If you're writing an application in the Spring-Eco-System and decided for OGM, please also add Spring Data Neo4j to the mix. While it doesn't put any further abstraction layer on the mapping itself and thus is not slowing things down, it takes away the burden dealing with the session and transaction from you.

I do firmly believe that Spring Data Neo4j is the most flexible solution.

  1. Start with a simple repository, relying on the CRUD methods
  2. If necessary, declare your queries with @Query
  3. To differentiate between write and read models, execute writes through mapped @NodeEntities and reads through read-only @QueryResults
  4. Write a custom repository extension and interact directly with the Neo4j-OGM or Neo4j Java-Driver session
  5. d

To complete this post, I'll show you option 2 and 3. Given my AlbumEntity, TrackEntity and a AlbumRepository.

First of all I want a query that retrieves all the albums containing one specific track. That is pretty easy to write in Cypher:

interface AlbumRepository extends Neo4jRepository<AlbumEntity, Long> {
    @Query(value
        = " MATCH (album:Album) - [:CONTAINS] -> (track:Track)"
        + " MATCH p=(album) - [*1] - ()"
        + " WHERE id(track) = $trackId"
        + "   AND ALL(relationship IN relationships(p) WHERE type(relationship) <> 'CONTAINS')"
        + " RETURN p"
    )
    List<AlbumEntity> findAllByTrack(Long trackId);
}

By declaring this additional method on the repository, I know have mapped a simple Cypher query that does complex thinks (Here match all albums that contain a specific track and all the relationships of that album and return that all apart from the other tracks) to my entity. I benefit from SDNs mapping and have all the queries in one place.

In my domain, I didn't model the track as part of the album. Those tracks should be explicitly read and not all the time. I therefore added an additional class, called AlbumTrack. Again, accessors omitted for brevity:

@QueryResult
public class AlbumTrack {
 
	private Long id;
 
	private String name;
 
	private Long discNumber;
 
	private Long trackNumber;
}

Notice the @QueryResult annotation. This is special to Spring Data Neo4j. It marks this as a class that is instantiated from arbitrary query result but doesn't have a lifecycle. It then can be used as in a declarative query method, similar to the first one:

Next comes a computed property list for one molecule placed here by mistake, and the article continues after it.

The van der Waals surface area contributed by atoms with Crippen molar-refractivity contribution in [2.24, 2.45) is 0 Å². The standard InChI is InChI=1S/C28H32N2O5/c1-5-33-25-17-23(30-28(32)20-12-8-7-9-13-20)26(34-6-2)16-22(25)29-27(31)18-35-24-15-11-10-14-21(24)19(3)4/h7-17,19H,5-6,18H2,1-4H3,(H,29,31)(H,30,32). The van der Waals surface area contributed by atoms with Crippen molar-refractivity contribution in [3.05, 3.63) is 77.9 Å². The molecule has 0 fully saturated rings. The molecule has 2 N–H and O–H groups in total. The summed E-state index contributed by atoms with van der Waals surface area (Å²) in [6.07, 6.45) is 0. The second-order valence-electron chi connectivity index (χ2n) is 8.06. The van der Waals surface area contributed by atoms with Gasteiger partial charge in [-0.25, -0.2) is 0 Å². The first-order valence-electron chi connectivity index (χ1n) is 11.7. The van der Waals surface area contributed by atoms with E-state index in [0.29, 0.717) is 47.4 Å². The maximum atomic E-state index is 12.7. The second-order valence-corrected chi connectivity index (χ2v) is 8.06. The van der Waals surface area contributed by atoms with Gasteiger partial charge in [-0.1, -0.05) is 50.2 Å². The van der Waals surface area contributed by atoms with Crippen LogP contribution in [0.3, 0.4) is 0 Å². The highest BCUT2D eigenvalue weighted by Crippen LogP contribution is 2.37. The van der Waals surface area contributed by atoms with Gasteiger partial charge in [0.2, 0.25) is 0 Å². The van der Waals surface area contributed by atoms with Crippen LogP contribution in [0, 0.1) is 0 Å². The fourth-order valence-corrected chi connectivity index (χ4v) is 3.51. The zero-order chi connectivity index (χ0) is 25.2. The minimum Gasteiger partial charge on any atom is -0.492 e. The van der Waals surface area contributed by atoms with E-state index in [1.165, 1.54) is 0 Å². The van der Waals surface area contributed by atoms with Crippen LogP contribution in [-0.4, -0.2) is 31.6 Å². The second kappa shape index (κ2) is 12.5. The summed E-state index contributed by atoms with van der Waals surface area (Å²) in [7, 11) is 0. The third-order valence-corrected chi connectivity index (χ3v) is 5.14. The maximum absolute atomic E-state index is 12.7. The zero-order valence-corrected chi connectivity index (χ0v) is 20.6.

interface AlbumRepository extends Neo4jRepository<AlbumEntity, Long> {
    @Query(value
        = " MATCH (album:Album) - [c:CONTAINS] -> (track:Track) WHERE id(album) = $albumId"
        + " RETURN id(track) AS id, track.name AS name, c.discNumber AS discNumber, c.trackNumber AS trackNumber"
        + " ORDER BY c.discNumber ASC, c.trackNumber ASC"
    )
    List<AlbumTrack> findAllAlbumTracks(Long albumId);
}

while this query is indeed much simpler as the first one, it's important to be able to do such things for designing an application that performs well. Think about it: Is it really necessary to have all the relations to all other possible nodes at hands all the time?

In the end, you might have guess it: There are no silver bullets. There are situations where an approach close to the database is more appropriate than another, sometimes a higher abstraction level is better. Whatever you chose, try not be to dogmatic.

All the examples are part of my bootiful music project, more specifically, the "knowledge" submodule. With the building blocks described here, you can develop an web application that is used for reading and writing data.

The example application uses a simple, server side rendered approach for the frontend, but Spring Data Neo4j plays well with Spring Data Rest and that makes many different approaches possible.

In the next installment of this series, we have a look at the concrete domain modeling with Spring Data Neo4j.

2 comments

  1. Amad wrote:

    You missed one of the most dynamic and flexible implementation, http://gorm.grails.org/6.1.x/neo4j/manual/

    Posted on November 5, 2018 at 7:24 PM | Permalink
  2. Michael wrote:

    Thanks, Amad. I know GORM and I like it a lot.

    Is the relational version still based on JPA?

    Posted on November 6, 2018 at 10:02 AM | Permalink
2 Trackbacks/Pingbacks
  1. Java Weekly, Issue 253 | Baeldung on November 2, 2018 at 2:35 PM

    […] >> No Silver Bullets Here: Accessing Data Stored in Neo4j on the JVM [info.michael-simons.eu] […]

  2. […] Michael Simons latest blog post he explores the different options for accessing, manipulating, adding and deleting data from Neo4j […]